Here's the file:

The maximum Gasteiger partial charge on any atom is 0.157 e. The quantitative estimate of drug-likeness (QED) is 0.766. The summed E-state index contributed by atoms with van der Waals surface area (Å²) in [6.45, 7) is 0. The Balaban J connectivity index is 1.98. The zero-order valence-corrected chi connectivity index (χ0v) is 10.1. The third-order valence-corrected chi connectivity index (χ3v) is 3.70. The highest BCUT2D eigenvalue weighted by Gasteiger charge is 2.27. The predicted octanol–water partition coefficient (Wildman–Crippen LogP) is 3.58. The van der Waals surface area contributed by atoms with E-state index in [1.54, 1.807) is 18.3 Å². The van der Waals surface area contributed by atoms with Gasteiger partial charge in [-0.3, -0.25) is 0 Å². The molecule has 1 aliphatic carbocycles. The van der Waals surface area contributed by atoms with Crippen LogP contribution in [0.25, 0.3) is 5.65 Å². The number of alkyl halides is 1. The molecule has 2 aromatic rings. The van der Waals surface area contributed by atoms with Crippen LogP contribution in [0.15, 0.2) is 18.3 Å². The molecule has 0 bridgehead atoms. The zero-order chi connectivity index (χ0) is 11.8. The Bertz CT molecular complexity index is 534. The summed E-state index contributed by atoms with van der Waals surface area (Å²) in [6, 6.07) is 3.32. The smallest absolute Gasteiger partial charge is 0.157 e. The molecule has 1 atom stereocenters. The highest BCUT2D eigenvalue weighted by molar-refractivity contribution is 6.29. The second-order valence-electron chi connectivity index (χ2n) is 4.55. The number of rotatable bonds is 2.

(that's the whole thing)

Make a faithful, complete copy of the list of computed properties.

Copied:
The maximum Gasteiger partial charge on any atom is 0.157 e. The quantitative estimate of drug-likeness (QED) is 0.766. The summed E-state index contributed by atoms with van der Waals surface area (Å²) in [6.45, 7) is 0. The Balaban J connectivity index is 1.98. The zero-order valence-corrected chi connectivity index (χ0v) is 10.1. The third-order valence-corrected chi connectivity index (χ3v) is 3.70. The highest BCUT2D eigenvalue weighted by Gasteiger charge is 2.27. The predicted octanol–water partition coefficient (Wildman–Crippen LogP) is 3.58. The van der Waals surface area contributed by atoms with E-state index in [1.54, 1.807) is 18.3 Å². The van der Waals surface area contributed by atoms with Gasteiger partial charge in [-0.3, -0.25) is 0 Å². The molecule has 1 aliphatic carbocycles. The van der Waals surface area contributed by atoms with Crippen LogP contribution in [0.25, 0.3) is 5.65 Å². The number of alkyl halides is 1. The molecule has 2 aromatic rings. The van der Waals surface area contributed by atoms with Crippen LogP contribution in [0.15, 0.2) is 18.3 Å². The molecule has 0 bridgehead atoms. The zero-order chi connectivity index (χ0) is 11.8. The Bertz CT molecular complexity index is 534. The summed E-state index contributed by atoms with van der Waals surface area (Å²) in [6, 6.07) is 3.32. The smallest absolute Gasteiger partial charge is 0.157 e. The molecule has 1 atom stereocenters. The highest BCUT2D eigenvalue weighted by molar-refractivity contribution is 6.29. The second-order valence-electron chi connectivity index (χ2n) is 4.55. The number of rotatable bonds is 2.